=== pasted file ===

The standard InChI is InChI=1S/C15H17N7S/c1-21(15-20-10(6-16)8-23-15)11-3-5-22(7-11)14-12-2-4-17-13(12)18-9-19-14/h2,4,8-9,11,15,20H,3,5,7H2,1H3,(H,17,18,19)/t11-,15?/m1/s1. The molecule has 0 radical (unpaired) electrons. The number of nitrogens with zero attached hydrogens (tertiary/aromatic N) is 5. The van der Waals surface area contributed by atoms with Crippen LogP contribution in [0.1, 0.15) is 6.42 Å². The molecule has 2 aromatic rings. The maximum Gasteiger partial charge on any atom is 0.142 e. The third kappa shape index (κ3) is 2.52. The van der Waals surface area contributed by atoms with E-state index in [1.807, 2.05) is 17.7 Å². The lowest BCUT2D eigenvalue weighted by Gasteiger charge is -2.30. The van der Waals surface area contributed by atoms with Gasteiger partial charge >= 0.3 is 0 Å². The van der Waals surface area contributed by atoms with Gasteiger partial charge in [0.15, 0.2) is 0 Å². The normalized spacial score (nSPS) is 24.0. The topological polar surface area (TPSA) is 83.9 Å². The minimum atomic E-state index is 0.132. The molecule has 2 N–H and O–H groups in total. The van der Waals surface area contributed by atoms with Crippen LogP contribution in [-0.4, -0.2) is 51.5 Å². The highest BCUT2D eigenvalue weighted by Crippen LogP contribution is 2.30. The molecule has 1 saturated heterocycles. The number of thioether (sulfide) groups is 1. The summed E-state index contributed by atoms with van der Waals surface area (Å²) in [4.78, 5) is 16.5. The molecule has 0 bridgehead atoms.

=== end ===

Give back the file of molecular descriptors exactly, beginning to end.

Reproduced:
The standard InChI is InChI=1S/C15H17N7S/c1-21(15-20-10(6-16)8-23-15)11-3-5-22(7-11)14-12-2-4-17-13(12)18-9-19-14/h2,4,8-9,11,15,20H,3,5,7H2,1H3,(H,17,18,19)/t11-,15?/m1/s1. The molecule has 0 radical (unpaired) electrons. The number of nitrogens with zero attached hydrogens (tertiary/aromatic N) is 5. The van der Waals surface area contributed by atoms with Crippen LogP contribution in [0.1, 0.15) is 6.42 Å². The molecule has 2 aromatic rings. The maximum Gasteiger partial charge on any atom is 0.142 e. The third kappa shape index (κ3) is 2.52. The van der Waals surface area contributed by atoms with E-state index in [1.807, 2.05) is 17.7 Å². The lowest BCUT2D eigenvalue weighted by Gasteiger charge is -2.30. The van der Waals surface area contributed by atoms with Gasteiger partial charge >= 0.3 is 0 Å². The van der Waals surface area contributed by atoms with Gasteiger partial charge in [0.15, 0.2) is 0 Å². The normalized spacial score (nSPS) is 24.0. The topological polar surface area (TPSA) is 83.9 Å². The minimum atomic E-state index is 0.132. The molecule has 2 N–H and O–H groups in total. The van der Waals surface area contributed by atoms with Crippen LogP contribution in [-0.4, -0.2) is 51.5 Å². The highest BCUT2D eigenvalue weighted by Crippen LogP contribution is 2.30. The molecule has 1 saturated heterocycles. The number of thioether (sulfide) groups is 1. The summed E-state index contributed by atoms with van der Waals surface area (Å²) in [4.78, 5) is 16.5. The molecule has 0 bridgehead atoms.